Leading insurer calls for end to delay in implementing change at Lloyd's

Lloyd's must become an "elite group of innovative underwriters" in order to compete against huge reinsurance and insurance companies, warned the chairman of Hiscox Insurance.

Speaking to the Insurance Institute of London last week, Robert Hiscox said the 314-year old market needed skilful insurers and would have to modernise rapidly to survive.

"Simplify the capital into shareholders, manage the centre strongly and it will have a glittering future as the hotbed of creative and profitable international underwriting," said the former deputy chairman of Lloyd's.

"Delay and try to satisfy every minority, and it will have no future."

Hiscox said Lloyd's had "suffered greatly over the past decades from the handicap of totally outdated provision of capital and a ferocious resistance to change".

He said: "Today, we are not only up against big balance sheets, but also against some very highly paid and skilful underwriters outside Lloyd's."

Hiscox welcomed recommendations made last month by the working party set up by Lloyd's chairman Sax Riley and by the management consultant Bain & Co. He encouraged the Council of Lloyd's to implement them quickly. The proposals include making Lloyd's a franchisor, ending three-year accounting and phasing out Names with unlimited liability.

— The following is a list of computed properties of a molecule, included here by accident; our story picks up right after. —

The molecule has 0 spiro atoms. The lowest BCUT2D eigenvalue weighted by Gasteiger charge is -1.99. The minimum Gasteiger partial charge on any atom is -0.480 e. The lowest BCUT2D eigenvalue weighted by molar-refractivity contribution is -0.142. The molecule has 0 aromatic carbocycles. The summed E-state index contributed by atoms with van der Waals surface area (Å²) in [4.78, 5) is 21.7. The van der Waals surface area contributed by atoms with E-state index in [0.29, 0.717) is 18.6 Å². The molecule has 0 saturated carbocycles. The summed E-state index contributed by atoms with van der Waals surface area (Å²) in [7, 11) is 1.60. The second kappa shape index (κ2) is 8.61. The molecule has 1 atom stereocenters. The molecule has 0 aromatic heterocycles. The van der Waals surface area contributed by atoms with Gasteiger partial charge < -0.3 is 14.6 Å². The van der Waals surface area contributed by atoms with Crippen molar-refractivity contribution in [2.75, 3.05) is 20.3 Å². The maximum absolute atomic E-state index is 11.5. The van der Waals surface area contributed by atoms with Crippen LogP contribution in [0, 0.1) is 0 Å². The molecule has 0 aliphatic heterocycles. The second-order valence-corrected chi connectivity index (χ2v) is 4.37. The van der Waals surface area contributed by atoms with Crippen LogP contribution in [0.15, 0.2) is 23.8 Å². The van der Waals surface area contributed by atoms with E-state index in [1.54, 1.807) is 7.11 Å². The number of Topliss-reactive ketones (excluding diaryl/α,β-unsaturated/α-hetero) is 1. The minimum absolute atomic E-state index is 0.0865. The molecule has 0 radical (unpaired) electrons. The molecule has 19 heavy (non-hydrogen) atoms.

Commenting on one-year accounting, Hiscox said: "We must totally welcome a move which will bring us into line with the rest of the insurance industry.

"GAAP accounting is essential. It will stop the appalling delay in seeing and addressing problems that are hidden in the three-year accounts."

But, he added, Lloyd's suffered from "the considerable disadvantage of lack of capital".

Hiscox said: "I would like to see promises from the franchisor for efficient provision of low-cost central services and for provision of a low-cost structure for the market."

He added: "Lloyd's is a brilliant idea. The market is still the most entrepreneurial environment for talented underwriters in the world, and the only market where smaller firms can use the best name in insurance to write international and big business."